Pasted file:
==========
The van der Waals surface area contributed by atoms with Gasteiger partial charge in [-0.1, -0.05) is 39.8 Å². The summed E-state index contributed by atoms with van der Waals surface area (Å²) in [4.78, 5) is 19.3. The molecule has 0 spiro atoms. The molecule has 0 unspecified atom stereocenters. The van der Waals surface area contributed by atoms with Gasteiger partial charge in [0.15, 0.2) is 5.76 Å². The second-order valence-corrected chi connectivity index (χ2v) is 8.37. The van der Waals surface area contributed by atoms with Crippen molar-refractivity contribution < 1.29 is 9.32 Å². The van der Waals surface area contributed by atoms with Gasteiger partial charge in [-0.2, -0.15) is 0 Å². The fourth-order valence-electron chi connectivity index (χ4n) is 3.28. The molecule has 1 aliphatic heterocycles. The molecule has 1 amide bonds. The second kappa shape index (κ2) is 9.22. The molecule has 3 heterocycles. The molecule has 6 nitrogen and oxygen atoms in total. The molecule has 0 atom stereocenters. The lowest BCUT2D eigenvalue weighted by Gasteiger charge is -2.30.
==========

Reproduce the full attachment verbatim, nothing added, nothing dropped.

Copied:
The van der Waals surface area contributed by atoms with Gasteiger partial charge in [-0.1, -0.05) is 39.8 Å². The summed E-state index contributed by atoms with van der Waals surface area (Å²) in [4.78, 5) is 19.3. The molecule has 0 spiro atoms. The molecule has 0 unspecified atom stereocenters. The van der Waals surface area contributed by atoms with Gasteiger partial charge in [0.15, 0.2) is 5.76 Å². The second-order valence-corrected chi connectivity index (χ2v) is 8.37. The van der Waals surface area contributed by atoms with Crippen molar-refractivity contribution < 1.29 is 9.32 Å². The van der Waals surface area contributed by atoms with Gasteiger partial charge in [-0.2, -0.15) is 0 Å². The fourth-order valence-electron chi connectivity index (χ4n) is 3.28. The molecule has 1 aliphatic heterocycles. The molecule has 1 amide bonds. The second kappa shape index (κ2) is 9.22. The molecule has 3 heterocycles. The molecule has 6 nitrogen and oxygen atoms in total. The molecule has 0 atom stereocenters. The lowest BCUT2D eigenvalue weighted by Gasteiger charge is -2.30.